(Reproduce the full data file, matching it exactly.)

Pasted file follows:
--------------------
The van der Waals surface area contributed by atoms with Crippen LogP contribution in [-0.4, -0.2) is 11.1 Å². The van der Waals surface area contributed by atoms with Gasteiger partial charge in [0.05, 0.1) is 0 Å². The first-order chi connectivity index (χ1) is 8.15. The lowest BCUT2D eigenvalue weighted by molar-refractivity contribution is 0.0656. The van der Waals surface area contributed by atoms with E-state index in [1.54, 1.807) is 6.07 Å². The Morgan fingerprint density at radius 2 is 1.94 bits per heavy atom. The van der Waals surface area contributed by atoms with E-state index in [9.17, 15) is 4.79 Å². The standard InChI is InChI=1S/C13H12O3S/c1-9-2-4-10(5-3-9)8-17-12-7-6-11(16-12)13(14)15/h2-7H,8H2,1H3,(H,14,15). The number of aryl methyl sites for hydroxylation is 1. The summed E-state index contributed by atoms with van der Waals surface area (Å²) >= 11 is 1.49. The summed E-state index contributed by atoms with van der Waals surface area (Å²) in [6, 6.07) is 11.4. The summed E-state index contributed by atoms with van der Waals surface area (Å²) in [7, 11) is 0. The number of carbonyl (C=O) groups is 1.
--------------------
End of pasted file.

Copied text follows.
The van der Waals surface area contributed by atoms with Crippen LogP contribution in [-0.4, -0.2) is 11.1 Å². The van der Waals surface area contributed by atoms with Gasteiger partial charge in [0.05, 0.1) is 0 Å². The first-order chi connectivity index (χ1) is 8.15. The lowest BCUT2D eigenvalue weighted by molar-refractivity contribution is 0.0656. The van der Waals surface area contributed by atoms with E-state index in [1.54, 1.807) is 6.07 Å². The Morgan fingerprint density at radius 2 is 1.94 bits per heavy atom. The van der Waals surface area contributed by atoms with E-state index in [9.17, 15) is 4.79 Å². The standard InChI is InChI=1S/C13H12O3S/c1-9-2-4-10(5-3-9)8-17-12-7-6-11(16-12)13(14)15/h2-7H,8H2,1H3,(H,14,15). The number of aryl methyl sites for hydroxylation is 1. The summed E-state index contributed by atoms with van der Waals surface area (Å²) >= 11 is 1.49. The summed E-state index contributed by atoms with van der Waals surface area (Å²) in [6, 6.07) is 11.4. The summed E-state index contributed by atoms with van der Waals surface area (Å²) in [7, 11) is 0. The number of carbonyl (C=O) groups is 1.